Children taught maths using Asian-style mastery methods do “significantly better” than their peers, a new study has found.
The independent research from Exeter and Oxford universities is the first study to demonstrate that a mastery textbook and teachers' professional development programme can benefit children.
The method involves children being taught concepts in small steps, beginning with the use of hands-on objects and drawings to help them understand. The whole class is taught together and children are expected to learn a concept in depth before moving on.
The latest research comes as the method has been increasingly taking off in schools. In July, the government announced that £41 million would be spent on supporting the approach in 8,000 primary schools.
Researchers used a randomised controlled trial that followed 550 pupils aged five and six for one year. They found that pupils taught using the Inspire Maths programme from Oxford University Press for two terms from September 2015 made significantly more progress than those who took normal lessons for one term and then used the mastery technique after January 2016.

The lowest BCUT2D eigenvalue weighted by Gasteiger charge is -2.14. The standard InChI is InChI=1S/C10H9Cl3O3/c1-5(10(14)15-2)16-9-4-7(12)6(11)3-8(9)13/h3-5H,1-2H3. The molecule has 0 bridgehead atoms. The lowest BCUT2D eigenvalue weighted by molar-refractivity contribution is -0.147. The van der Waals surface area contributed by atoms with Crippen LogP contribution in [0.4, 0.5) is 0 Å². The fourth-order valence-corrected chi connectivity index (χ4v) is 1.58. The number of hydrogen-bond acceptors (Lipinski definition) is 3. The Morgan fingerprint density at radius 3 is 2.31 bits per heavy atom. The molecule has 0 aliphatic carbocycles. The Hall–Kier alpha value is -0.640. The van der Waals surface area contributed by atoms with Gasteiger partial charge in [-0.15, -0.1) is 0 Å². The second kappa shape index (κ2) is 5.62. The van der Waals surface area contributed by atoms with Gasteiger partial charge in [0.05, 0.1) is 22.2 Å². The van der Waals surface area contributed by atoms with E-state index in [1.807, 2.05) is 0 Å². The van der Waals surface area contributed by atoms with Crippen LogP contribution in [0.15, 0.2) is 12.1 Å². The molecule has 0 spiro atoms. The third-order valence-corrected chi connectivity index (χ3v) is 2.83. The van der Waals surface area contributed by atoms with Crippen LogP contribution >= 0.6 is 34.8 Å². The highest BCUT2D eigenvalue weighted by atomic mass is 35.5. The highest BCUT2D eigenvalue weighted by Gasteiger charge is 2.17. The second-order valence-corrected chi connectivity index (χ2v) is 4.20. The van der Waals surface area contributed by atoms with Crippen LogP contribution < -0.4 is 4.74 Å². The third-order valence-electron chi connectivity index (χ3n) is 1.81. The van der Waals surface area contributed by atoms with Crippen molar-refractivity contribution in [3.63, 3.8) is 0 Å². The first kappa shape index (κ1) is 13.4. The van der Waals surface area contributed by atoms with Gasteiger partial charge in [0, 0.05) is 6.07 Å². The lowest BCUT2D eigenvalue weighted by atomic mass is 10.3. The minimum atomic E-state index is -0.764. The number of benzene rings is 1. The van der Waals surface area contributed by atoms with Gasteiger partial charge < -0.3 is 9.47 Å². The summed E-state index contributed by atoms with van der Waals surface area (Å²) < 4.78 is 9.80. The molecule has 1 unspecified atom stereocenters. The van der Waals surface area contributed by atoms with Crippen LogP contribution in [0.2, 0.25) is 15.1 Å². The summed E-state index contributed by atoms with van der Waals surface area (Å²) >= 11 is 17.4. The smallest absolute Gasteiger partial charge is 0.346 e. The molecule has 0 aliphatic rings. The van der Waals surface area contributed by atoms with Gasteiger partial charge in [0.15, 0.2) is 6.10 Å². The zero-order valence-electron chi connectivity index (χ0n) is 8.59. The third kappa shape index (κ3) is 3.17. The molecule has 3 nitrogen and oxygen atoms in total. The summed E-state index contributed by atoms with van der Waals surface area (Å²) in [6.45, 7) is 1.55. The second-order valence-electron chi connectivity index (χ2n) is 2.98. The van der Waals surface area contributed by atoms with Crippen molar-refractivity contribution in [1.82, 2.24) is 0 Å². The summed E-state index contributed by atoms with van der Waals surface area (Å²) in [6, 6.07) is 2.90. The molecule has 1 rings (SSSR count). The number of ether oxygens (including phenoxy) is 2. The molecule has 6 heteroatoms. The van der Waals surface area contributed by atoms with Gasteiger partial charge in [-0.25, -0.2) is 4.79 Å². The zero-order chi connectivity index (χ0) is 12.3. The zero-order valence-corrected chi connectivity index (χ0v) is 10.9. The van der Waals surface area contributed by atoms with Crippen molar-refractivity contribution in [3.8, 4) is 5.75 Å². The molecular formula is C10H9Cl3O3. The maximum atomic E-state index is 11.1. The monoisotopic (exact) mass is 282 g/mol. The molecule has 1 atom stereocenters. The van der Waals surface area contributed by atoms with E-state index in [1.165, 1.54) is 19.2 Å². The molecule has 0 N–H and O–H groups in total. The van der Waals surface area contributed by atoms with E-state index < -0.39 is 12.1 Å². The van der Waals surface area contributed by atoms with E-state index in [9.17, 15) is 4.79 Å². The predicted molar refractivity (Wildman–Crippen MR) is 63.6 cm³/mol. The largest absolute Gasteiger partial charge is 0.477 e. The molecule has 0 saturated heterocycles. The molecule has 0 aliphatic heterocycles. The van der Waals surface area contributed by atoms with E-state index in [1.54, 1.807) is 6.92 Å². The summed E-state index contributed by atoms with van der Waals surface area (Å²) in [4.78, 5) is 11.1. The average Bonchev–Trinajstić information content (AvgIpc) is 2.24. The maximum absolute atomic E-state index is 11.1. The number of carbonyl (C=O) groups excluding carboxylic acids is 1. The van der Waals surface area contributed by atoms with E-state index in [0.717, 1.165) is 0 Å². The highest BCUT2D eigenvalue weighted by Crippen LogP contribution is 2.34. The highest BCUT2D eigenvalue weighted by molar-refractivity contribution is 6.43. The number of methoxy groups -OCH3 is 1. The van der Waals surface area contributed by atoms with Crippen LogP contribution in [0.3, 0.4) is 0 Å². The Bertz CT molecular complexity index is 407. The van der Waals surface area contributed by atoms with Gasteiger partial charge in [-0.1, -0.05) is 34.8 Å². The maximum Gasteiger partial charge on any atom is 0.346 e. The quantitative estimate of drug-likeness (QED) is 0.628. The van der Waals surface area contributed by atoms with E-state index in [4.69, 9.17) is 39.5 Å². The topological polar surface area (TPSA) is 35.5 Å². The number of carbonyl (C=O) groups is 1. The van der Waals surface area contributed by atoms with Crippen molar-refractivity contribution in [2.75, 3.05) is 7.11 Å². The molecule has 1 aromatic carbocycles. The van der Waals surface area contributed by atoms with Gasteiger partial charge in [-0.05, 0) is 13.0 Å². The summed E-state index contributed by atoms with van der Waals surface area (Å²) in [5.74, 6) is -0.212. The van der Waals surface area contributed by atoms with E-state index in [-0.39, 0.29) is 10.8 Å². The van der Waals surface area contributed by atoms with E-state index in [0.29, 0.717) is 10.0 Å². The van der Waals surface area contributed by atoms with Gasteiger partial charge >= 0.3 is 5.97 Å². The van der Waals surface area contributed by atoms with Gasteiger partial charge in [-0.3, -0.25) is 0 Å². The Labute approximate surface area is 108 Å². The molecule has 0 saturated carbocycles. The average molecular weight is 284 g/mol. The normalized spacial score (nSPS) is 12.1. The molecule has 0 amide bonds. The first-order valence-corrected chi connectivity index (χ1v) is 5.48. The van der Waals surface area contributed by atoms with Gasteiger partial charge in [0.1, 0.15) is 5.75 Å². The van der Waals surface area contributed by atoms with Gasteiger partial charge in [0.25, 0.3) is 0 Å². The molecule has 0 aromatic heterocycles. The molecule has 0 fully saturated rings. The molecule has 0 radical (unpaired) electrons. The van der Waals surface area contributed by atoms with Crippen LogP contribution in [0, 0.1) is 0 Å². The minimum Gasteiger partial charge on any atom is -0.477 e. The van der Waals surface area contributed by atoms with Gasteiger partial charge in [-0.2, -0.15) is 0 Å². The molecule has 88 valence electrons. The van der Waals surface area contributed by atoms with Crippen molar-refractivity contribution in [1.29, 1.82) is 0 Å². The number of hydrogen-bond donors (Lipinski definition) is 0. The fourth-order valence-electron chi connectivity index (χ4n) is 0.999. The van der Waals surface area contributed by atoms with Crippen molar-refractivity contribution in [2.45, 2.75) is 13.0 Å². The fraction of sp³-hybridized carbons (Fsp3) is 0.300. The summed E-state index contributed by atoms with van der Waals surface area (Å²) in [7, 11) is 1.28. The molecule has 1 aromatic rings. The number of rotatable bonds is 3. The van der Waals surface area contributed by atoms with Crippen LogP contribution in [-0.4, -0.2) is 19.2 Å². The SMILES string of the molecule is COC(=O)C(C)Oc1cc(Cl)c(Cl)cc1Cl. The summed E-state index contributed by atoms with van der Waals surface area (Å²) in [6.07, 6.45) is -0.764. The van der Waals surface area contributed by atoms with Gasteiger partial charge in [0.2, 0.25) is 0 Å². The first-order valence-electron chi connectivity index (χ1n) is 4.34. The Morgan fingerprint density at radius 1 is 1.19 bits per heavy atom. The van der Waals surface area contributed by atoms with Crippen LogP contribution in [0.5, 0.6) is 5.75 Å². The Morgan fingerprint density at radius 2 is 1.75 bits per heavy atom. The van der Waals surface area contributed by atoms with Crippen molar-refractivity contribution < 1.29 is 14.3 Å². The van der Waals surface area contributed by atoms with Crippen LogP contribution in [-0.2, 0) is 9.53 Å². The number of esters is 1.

“Overall, we found positive evidence that Inspire Maths benefitted children’s maths achievement and supported teachers’ professional development,” James Hall, lead author of the study and lecturer at the University of Exeter, said.
Inspire Maths is based on the My Pals Are Here! textbooks used in Singapore.
The interest in the method was prompted by the success of Shanghai and Singapore in the 2012 Programme for International Student Assessment international rankings, which show how 15-year-olds compare in maths. Shanghai came top of the table, Singapore was second and the UK was ranked in 26th place.
Previous research found that the Mathematics Mastery programme, also based on a teaching method from Singapore and adopted by the Ark academy chain, also improves children’s maths skills.
But there has been concern that Shanghai’s success in maths is not purely down to the mastery technique. An official evaluation of exchange trips between maths teachers in China and England pointed out that maths teachers in Shanghai are specialists who teach two lessons a day and spend more time preparing lessons than teaching.
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